Tunji Braithwaite Biography And Profile, Olatunji Akintunde Braithwaite Biography and Profile

Tunji Braithwaite (Olatunji Akintunde Braithwaite) was born in 1933, the youngest son of eight children. He was educated at the prestigious C.M.S Grammar School, entering the school’s Preparatory Section in 1946 and completing his education there in 1953.

Olatunji Akintunde Braithwaite proceeded to sit for his A Levels at the London University at Kennington College in 1955 and enrolled in 1957/58 as a Law student at the Council of Legal Education, London. He was admitted into Lincoln’s Inn that same year and graduated as a barrister in 1960.

Tunji Braithwaite Full Biography And Profile

From his early career as a brilliant young lawyer through to his old age, Braithwaite was constantly confronted with numerous social ills and the pervading corruption which have become entrenched hallmarks of Nigeria. He began his legal career in 1961 with the establishment of the law firm Tunji Braithwaite & Co and quickly earned himself a reputation of being one of the brightest and best lawyers of his day.

With an impressive clientele base comprising the likes of multinational giants Swissair, BASF, Hoescht and Julius Berger, he built up an an enviable law practice and carved a niche for himself as a leading litigation lawyer. Consequently, he successfully handled several landmark cases including the celebrated Treasonable Felony trials of 1962/1963 and State vs Eyo which brought further acclaim to the firm and later in 1974, remarking on his conduct of State vs Olabisi Ajala, Chief Obafemi Awolowo said, “I think Tunji is a brave lawyer of whom our profession should be proud”.

For young Braithwaite whose professional profile was rising steadily, the future was very bright. Then came Fela’s case in February 1977. This marked a turning point for Braithwaite. The State’s flagrant disregard for the rule of law in one of the worst atrocities on innocent and unarmed civilians ever heard of in peace-time led to a significant paradigm shift in the life and career of the lawyer.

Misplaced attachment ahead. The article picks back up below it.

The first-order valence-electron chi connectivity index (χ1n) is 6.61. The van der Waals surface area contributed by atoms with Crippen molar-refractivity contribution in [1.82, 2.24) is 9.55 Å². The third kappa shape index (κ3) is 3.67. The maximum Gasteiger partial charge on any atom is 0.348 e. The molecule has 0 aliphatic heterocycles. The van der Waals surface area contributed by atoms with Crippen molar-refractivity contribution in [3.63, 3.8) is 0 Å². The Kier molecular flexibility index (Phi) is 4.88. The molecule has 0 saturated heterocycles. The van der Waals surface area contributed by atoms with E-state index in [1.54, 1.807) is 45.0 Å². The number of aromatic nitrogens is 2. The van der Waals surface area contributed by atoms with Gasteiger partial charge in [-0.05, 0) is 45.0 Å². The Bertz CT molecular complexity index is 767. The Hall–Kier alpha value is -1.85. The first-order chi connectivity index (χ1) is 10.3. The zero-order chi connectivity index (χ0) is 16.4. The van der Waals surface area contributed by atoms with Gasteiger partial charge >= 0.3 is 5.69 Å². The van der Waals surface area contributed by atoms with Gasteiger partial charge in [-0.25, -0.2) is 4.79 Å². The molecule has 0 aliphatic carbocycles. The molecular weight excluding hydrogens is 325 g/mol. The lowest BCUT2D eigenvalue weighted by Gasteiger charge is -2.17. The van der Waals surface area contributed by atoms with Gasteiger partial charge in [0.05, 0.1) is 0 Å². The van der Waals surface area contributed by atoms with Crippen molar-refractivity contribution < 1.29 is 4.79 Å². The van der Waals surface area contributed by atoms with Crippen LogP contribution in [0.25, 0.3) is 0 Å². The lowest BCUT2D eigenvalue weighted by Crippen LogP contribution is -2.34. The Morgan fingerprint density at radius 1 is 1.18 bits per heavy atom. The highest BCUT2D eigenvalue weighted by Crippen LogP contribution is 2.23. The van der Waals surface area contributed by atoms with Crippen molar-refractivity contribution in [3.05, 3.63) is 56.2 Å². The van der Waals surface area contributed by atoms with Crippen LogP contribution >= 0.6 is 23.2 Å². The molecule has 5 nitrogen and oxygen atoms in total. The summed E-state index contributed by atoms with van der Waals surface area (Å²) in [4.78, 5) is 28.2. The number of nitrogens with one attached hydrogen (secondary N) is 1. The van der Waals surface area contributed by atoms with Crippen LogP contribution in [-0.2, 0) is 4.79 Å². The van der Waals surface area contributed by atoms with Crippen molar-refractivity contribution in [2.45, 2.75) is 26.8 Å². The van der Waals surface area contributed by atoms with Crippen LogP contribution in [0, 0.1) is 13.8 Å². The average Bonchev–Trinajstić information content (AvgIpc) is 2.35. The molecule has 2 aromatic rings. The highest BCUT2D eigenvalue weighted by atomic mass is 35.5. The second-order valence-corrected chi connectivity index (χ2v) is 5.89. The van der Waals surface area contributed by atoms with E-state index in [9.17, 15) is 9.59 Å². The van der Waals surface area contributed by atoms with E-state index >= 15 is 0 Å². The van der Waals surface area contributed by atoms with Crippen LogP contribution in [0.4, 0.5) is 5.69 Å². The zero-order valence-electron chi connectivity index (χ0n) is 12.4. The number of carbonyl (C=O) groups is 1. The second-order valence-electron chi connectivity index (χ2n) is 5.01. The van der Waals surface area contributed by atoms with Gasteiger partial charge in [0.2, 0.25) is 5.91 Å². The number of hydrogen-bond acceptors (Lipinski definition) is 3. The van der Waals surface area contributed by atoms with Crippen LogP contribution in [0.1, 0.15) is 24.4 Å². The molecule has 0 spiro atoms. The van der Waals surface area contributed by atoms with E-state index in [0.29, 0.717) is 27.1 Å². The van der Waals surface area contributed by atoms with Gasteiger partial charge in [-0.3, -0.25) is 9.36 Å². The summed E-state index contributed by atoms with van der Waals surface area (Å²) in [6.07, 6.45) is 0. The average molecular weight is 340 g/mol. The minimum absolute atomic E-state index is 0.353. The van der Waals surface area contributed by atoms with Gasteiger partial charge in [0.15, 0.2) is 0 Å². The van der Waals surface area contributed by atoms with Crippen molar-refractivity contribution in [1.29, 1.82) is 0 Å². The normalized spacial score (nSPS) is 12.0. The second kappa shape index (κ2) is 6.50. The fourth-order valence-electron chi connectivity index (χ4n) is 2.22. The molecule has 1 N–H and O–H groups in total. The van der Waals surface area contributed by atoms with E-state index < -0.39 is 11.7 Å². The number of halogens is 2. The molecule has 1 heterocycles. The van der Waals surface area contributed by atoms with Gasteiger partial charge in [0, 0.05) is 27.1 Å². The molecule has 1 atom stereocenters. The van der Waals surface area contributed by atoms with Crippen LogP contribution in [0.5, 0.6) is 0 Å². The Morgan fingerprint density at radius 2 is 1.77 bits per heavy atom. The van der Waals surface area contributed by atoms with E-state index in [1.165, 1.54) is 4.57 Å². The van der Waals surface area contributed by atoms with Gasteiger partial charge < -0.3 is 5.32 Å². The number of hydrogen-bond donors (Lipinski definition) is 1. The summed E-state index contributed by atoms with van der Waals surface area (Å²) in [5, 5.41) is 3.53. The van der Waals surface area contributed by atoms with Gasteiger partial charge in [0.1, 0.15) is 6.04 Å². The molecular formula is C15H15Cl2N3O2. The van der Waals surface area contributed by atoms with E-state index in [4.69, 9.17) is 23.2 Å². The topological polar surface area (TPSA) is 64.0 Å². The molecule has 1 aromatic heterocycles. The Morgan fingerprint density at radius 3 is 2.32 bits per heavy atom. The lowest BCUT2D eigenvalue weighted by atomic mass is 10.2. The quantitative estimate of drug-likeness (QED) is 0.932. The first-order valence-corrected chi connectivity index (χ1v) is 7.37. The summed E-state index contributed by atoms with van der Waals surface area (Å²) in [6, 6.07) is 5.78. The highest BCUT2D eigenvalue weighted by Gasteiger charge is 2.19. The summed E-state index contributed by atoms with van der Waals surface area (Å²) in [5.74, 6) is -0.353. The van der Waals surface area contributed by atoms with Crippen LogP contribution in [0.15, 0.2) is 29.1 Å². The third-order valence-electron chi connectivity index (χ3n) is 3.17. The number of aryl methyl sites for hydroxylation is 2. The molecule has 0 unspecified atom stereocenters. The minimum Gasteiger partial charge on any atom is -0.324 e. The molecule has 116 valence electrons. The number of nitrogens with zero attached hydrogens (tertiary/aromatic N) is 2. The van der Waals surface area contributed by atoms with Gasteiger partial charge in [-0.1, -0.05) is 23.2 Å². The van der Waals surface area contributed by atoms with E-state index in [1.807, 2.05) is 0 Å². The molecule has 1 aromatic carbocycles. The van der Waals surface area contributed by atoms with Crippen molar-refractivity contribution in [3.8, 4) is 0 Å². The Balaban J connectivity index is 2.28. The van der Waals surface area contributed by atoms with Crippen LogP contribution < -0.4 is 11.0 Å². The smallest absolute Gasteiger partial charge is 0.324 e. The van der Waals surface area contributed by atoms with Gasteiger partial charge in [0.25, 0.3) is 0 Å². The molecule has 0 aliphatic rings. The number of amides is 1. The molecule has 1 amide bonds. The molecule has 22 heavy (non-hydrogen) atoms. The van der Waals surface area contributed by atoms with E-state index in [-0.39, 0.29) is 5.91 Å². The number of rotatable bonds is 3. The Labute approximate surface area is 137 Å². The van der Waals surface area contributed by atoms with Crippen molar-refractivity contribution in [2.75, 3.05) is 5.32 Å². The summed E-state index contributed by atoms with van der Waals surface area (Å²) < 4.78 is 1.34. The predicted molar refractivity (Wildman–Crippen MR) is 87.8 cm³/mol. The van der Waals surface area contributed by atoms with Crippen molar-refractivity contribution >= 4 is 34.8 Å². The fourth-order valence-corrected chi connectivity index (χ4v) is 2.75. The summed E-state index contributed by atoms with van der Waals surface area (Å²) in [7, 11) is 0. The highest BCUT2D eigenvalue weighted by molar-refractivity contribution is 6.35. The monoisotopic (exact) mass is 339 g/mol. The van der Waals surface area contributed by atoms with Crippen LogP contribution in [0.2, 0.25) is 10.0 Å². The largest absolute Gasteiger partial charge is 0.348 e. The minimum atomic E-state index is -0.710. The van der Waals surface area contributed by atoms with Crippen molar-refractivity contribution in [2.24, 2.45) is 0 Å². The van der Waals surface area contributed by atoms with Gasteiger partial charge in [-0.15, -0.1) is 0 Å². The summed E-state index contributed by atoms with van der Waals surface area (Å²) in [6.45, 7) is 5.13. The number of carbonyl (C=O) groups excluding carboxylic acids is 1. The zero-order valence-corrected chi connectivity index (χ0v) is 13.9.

He went back to the drawing board and resolved to commit the rest of his life to the fight for social justice and the fight against corruption and executive lawlessnesss. In 1978 this new course saw him form and single-handedly fund the Nigeria Advance Party NAP, the first truly socialist political party Nigeria had ever seen. The party’s motto was ‘together we take the destiny of Nigeria in our hands’.

Commenting on his foray into politics in his book Emancipation of Africa, renowned professor of political science Eme Awa decribed Braithwaite “as a lawyer and multi-millionaire who carried out a considerable amount of social mobilisation among the middle and lower classes….and put so much energy and his personal wealth into the quest for a new social order in Nigeria”.

Tunji Braithwaite went on to contest Presidential elections in 1983 alongside Nnamdi Azikiwe, Shehu Shagari, Obafemi Awolowo, Aminu Kano and Waziri Ibrahim within what Awa described as “the framework of the decayed political system.” Expectedly that system ensured that he did not win.

During the Buhari-Idiagbon regime, at a time when several Second Republic politicians were tried for various embezzlement and corruption charges and put behind bars, Braithwaite’s passport was unlawfully confiscated by the authorities in their bid to restrict his international travels.